Poppy is a girl who lives life to the fullest, always happy and outgoing, never letting life get her down. This is a slice of her life.
Happy-Go-Lucky begins with Poppy (Sally Hawkins) riding her bicycle to a bookstore. While in the store, she encounters a disgruntled employee as he goes through his day begrudgingly and does what she can to try to cheer him up. She doesn’t let her failure at this attempt get her down and leaves the store as happy as when she entered it. She finds her bike has been stolen when she reaches the street and, after a small quip about not being able to say goodbye, continues home, still remarkably happy.
Sally Hawkins, who won a Golden Globe for her performance in this film, is at times a wonder while at other times an annoyance. She goes through almost the entire movie with a smile on her face and a chirpy quip at her disposal. By day she is an elementary school teacher, joyful among the cheerful children she mentors. In her spare time she spends long hours with her circle of friends, takes driving lessons to hopefully earn the right to drive a car and takes dancing lessons.
Mike Leigh, whose last film Vera Drake earned him three Oscar nominations, takes a more light hearted effort but installs it with the same unique characters he is known for. In the first half of the movie, Poppy grated on my nerves as most scenes were just moments in her life and she was never as funny as she herself believed. There was entirely too much chit chat and I wondered where the movie was going. It seemed to be just a movie about a girl who was annoyingly happy despite anything that could possibly bring her down. What made the movie successful was Leigh’s determination to make the story not about the character but about the world in which said character lives.
The surrounding characters are what makes Poppy stand out and helps Sally Hawkins deliver an award winning performance. Comedian Eddie Marsan plays Scott, the man tasked with teaching Poppy how to drive. He is angry, pessimistic and distrusting. While Poppy makes jokes and is always laughing, he is yelling, spouting conspiracy theories and showing signs of racism. The movie rests on the lack of compatibility between these two individuals. While Poppy wears her feelings on her chest, Scott keeps his true feelings bottled up, using his anger and frustration to cover up his inadequacies and fears. To contrast these two characters gives new depths to the embarrassingly enthusiastic Poppy.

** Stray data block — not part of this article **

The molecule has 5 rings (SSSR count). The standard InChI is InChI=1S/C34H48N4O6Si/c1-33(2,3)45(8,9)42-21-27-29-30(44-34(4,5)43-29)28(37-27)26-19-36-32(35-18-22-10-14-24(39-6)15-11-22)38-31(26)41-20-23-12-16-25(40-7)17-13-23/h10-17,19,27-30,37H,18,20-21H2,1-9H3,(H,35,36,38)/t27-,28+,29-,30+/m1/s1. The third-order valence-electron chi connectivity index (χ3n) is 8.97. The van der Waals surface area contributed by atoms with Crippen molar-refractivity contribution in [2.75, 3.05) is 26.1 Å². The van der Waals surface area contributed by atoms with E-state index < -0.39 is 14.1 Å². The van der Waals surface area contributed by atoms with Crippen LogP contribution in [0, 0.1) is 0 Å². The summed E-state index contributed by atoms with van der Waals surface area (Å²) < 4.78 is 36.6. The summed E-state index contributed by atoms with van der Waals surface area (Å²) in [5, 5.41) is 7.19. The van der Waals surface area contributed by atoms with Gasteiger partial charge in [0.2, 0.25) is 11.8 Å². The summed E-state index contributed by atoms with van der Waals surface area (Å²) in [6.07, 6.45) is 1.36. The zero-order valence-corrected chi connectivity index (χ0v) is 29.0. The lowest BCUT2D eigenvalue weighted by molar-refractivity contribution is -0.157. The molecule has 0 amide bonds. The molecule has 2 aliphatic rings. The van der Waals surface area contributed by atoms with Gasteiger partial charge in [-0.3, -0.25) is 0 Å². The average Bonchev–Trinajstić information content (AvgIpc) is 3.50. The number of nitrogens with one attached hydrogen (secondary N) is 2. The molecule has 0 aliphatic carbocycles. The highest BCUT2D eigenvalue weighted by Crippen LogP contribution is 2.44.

There are also small scenes where Poppy is living large and high among the children in her class until she spots a young boy who continues to start fights and beat up on other kids. When she calls in a social service worker and discovers what is troubling the child, it is a small moment that really allows Hawkins to shine. Another rewarding scene is one that takes place under a bridge where Poppy chooses to approach a homeless, seemingly crazy man, just to offer up some conversation. It is obvious this man has not carried on a conversation with anyone in a very long time and Poppy, while fearing for her safety at times, reaches out to the man and offers friendship and a smile.
Poppy is a character that could have become a caricature but, thanks to the acting of Hawkins, is given a compassionate, likeable quality. Poppy is an individual who is attracted to all that is light in the world, but stands surrounded by darkness never allowing it to affect her. The world built here is magnificent and helps the annoying first half of the movie rise into something very special by the time we reach the conclusion.
Commentary – Director Mike Leigh does the talk track for the movie. Leigh is chirpy and enthusiastic but he spends a lot of time telling us exactly what we are watching on the screen. I love his enthusiasm but would have preferred more antidotes and behind-the-scenes chitchat but he spent too much time boringly describing what we already know.
Behind the Wheel of Happy-Go-Lucky (04:27) – This feature is a short look at the shooting of the driving scenes and talks to Sally Hawkins, Eddie Marsan and director Mike Leigh.
Happy-In-Character (27:16) – This is a comprehensive feature about the creation of the story. Cast members and the director talks about the development of the characters in the story, including how they built the back story before shooting the film. It is an interesting feature and the cast members are very informative about their character building.